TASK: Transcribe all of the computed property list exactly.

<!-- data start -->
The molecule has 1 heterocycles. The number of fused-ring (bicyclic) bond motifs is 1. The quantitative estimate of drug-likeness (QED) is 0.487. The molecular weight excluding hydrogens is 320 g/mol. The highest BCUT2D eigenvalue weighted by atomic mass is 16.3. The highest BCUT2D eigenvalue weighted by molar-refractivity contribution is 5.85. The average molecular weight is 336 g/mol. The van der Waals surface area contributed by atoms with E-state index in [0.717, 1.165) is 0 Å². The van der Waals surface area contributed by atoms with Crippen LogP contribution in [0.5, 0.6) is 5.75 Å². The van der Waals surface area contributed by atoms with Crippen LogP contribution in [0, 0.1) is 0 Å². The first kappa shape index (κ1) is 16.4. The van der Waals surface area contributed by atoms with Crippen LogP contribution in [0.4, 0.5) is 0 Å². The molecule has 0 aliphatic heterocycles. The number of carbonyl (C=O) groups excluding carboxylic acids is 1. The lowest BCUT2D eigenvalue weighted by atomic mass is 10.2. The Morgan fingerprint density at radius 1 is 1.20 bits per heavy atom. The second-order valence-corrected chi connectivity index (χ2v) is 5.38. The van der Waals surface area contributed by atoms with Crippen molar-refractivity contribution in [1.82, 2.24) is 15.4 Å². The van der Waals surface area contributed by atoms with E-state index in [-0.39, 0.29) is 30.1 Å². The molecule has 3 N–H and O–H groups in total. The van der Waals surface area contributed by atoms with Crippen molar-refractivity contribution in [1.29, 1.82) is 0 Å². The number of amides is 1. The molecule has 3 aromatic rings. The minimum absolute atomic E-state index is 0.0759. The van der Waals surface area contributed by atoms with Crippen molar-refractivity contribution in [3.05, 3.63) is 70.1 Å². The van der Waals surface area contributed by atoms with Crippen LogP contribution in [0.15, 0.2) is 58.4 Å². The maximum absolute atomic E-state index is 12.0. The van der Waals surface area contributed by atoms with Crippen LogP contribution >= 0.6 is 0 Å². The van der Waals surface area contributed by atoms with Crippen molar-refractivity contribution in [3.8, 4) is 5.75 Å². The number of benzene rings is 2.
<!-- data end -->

The molecule has 1 heterocycles. The number of fused-ring (bicyclic) bond motifs is 1. The quantitative estimate of drug-likeness (QED) is 0.487. The molecular weight excluding hydrogens is 320 g/mol. The highest BCUT2D eigenvalue weighted by atomic mass is 16.3. The highest BCUT2D eigenvalue weighted by molar-refractivity contribution is 5.85. The average molecular weight is 336 g/mol. The van der Waals surface area contributed by atoms with E-state index in [0.717, 1.165) is 0 Å². The van der Waals surface area contributed by atoms with Crippen LogP contribution in [0.5, 0.6) is 5.75 Å². The van der Waals surface area contributed by atoms with Crippen LogP contribution in [0, 0.1) is 0 Å². The first kappa shape index (κ1) is 16.4. The van der Waals surface area contributed by atoms with Crippen LogP contribution in [0.4, 0.5) is 0 Å². The molecule has 0 aliphatic heterocycles. The number of carbonyl (C=O) groups excluding carboxylic acids is 1. The lowest BCUT2D eigenvalue weighted by atomic mass is 10.2. The Morgan fingerprint density at radius 1 is 1.20 bits per heavy atom. The second-order valence-corrected chi connectivity index (χ2v) is 5.38. The van der Waals surface area contributed by atoms with Crippen molar-refractivity contribution in [1.82, 2.24) is 15.4 Å². The van der Waals surface area contributed by atoms with E-state index in [-0.39, 0.29) is 30.1 Å². The molecule has 3 N–H and O–H groups in total. The van der Waals surface area contributed by atoms with Crippen molar-refractivity contribution in [1.29, 1.82) is 0 Å². The number of amides is 1. The molecule has 3 aromatic rings. The minimum absolute atomic E-state index is 0.0759. The van der Waals surface area contributed by atoms with Crippen molar-refractivity contribution in [3.05, 3.63) is 70.1 Å². The van der Waals surface area contributed by atoms with Crippen LogP contribution in [0.15, 0.2) is 58.4 Å². The maximum absolute atomic E-state index is 12.0. The van der Waals surface area contributed by atoms with Crippen LogP contribution >= 0.6 is 0 Å². The van der Waals surface area contributed by atoms with Crippen molar-refractivity contribution in [3.8, 4) is 5.75 Å². The number of benzene rings is 2.